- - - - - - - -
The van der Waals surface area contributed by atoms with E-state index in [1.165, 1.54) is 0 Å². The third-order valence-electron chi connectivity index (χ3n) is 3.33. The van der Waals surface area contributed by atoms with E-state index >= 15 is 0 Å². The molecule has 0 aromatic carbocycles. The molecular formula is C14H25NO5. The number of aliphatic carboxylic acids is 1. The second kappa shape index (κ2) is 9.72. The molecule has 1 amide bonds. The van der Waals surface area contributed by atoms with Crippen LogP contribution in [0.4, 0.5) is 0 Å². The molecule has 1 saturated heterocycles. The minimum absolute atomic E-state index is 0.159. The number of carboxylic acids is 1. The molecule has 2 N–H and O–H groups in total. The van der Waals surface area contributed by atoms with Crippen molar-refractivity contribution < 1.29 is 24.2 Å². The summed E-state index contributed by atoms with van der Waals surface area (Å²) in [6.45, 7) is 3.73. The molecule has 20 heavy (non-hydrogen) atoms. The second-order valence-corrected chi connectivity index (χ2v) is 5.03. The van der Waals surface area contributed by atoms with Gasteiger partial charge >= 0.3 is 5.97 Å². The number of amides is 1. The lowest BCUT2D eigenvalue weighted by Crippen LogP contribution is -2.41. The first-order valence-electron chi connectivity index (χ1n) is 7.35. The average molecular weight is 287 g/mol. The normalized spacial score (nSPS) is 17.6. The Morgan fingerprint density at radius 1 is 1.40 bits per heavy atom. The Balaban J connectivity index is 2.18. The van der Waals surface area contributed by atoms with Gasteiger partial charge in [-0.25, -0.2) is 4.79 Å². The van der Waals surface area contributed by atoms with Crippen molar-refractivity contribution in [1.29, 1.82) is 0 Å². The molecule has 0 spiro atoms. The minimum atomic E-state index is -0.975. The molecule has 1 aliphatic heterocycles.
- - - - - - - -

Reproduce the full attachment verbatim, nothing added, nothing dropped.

The van der Waals surface area contributed by atoms with E-state index in [1.165, 1.54) is 0 Å². The third-order valence-electron chi connectivity index (χ3n) is 3.33. The van der Waals surface area contributed by atoms with E-state index >= 15 is 0 Å². The molecule has 0 aromatic carbocycles. The molecular formula is C14H25NO5. The number of aliphatic carboxylic acids is 1. The second kappa shape index (κ2) is 9.72. The molecule has 1 amide bonds. The van der Waals surface area contributed by atoms with Crippen LogP contribution in [0.4, 0.5) is 0 Å². The molecule has 1 saturated heterocycles. The minimum absolute atomic E-state index is 0.159. The number of carboxylic acids is 1. The molecule has 2 N–H and O–H groups in total. The van der Waals surface area contributed by atoms with Crippen molar-refractivity contribution < 1.29 is 24.2 Å². The summed E-state index contributed by atoms with van der Waals surface area (Å²) in [6.45, 7) is 3.73. The molecule has 20 heavy (non-hydrogen) atoms. The second-order valence-corrected chi connectivity index (χ2v) is 5.03. The van der Waals surface area contributed by atoms with Gasteiger partial charge >= 0.3 is 5.97 Å². The number of amides is 1. The lowest BCUT2D eigenvalue weighted by Crippen LogP contribution is -2.41. The first-order valence-electron chi connectivity index (χ1n) is 7.35. The average molecular weight is 287 g/mol. The normalized spacial score (nSPS) is 17.6. The Morgan fingerprint density at radius 1 is 1.40 bits per heavy atom. The Balaban J connectivity index is 2.18. The van der Waals surface area contributed by atoms with Gasteiger partial charge in [-0.25, -0.2) is 4.79 Å². The van der Waals surface area contributed by atoms with Crippen molar-refractivity contribution in [1.29, 1.82) is 0 Å². The molecule has 0 spiro atoms. The minimum atomic E-state index is -0.975. The molecule has 1 aliphatic heterocycles.